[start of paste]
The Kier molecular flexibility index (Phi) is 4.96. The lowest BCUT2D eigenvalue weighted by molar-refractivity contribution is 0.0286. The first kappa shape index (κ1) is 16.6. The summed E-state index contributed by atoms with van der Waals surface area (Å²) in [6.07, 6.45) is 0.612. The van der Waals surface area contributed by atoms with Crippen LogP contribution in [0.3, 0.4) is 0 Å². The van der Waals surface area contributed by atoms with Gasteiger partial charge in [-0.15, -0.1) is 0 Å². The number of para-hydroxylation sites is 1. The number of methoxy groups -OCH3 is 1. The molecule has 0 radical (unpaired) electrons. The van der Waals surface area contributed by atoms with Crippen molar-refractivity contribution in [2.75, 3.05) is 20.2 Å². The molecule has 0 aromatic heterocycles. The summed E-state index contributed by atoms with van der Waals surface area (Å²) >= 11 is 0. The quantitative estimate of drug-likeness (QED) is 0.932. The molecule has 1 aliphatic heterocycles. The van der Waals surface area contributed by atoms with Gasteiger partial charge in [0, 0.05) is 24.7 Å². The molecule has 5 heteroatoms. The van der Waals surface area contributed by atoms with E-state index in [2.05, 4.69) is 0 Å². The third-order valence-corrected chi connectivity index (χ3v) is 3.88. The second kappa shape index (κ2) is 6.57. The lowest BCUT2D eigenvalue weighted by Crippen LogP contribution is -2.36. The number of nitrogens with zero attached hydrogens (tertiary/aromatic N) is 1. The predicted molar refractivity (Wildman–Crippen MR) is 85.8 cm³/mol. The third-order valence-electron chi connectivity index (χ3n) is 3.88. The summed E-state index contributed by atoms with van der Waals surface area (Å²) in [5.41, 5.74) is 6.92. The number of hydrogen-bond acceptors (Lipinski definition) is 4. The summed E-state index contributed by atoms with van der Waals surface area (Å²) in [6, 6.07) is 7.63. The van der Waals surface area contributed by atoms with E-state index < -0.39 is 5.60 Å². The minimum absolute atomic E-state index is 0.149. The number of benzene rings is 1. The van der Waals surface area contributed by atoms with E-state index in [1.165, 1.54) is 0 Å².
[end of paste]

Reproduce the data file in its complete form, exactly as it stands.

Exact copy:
The Kier molecular flexibility index (Phi) is 4.96. The lowest BCUT2D eigenvalue weighted by molar-refractivity contribution is 0.0286. The first kappa shape index (κ1) is 16.6. The summed E-state index contributed by atoms with van der Waals surface area (Å²) in [6.07, 6.45) is 0.612. The van der Waals surface area contributed by atoms with Crippen LogP contribution in [0.3, 0.4) is 0 Å². The van der Waals surface area contributed by atoms with Gasteiger partial charge in [-0.15, -0.1) is 0 Å². The number of para-hydroxylation sites is 1. The number of methoxy groups -OCH3 is 1. The molecule has 0 radical (unpaired) electrons. The van der Waals surface area contributed by atoms with Crippen molar-refractivity contribution in [2.75, 3.05) is 20.2 Å². The molecule has 0 aromatic heterocycles. The summed E-state index contributed by atoms with van der Waals surface area (Å²) >= 11 is 0. The quantitative estimate of drug-likeness (QED) is 0.932. The molecule has 1 aliphatic heterocycles. The van der Waals surface area contributed by atoms with Gasteiger partial charge in [0, 0.05) is 24.7 Å². The molecule has 5 heteroatoms. The van der Waals surface area contributed by atoms with E-state index in [2.05, 4.69) is 0 Å². The third-order valence-corrected chi connectivity index (χ3v) is 3.88. The second kappa shape index (κ2) is 6.57. The lowest BCUT2D eigenvalue weighted by Crippen LogP contribution is -2.36. The number of nitrogens with zero attached hydrogens (tertiary/aromatic N) is 1. The predicted molar refractivity (Wildman–Crippen MR) is 85.8 cm³/mol. The third-order valence-electron chi connectivity index (χ3n) is 3.88. The summed E-state index contributed by atoms with van der Waals surface area (Å²) in [5.41, 5.74) is 6.92. The number of hydrogen-bond acceptors (Lipinski definition) is 4. The summed E-state index contributed by atoms with van der Waals surface area (Å²) in [6, 6.07) is 7.63. The van der Waals surface area contributed by atoms with E-state index < -0.39 is 5.60 Å². The minimum absolute atomic E-state index is 0.149. The number of benzene rings is 1. The van der Waals surface area contributed by atoms with E-state index in [1.165, 1.54) is 0 Å².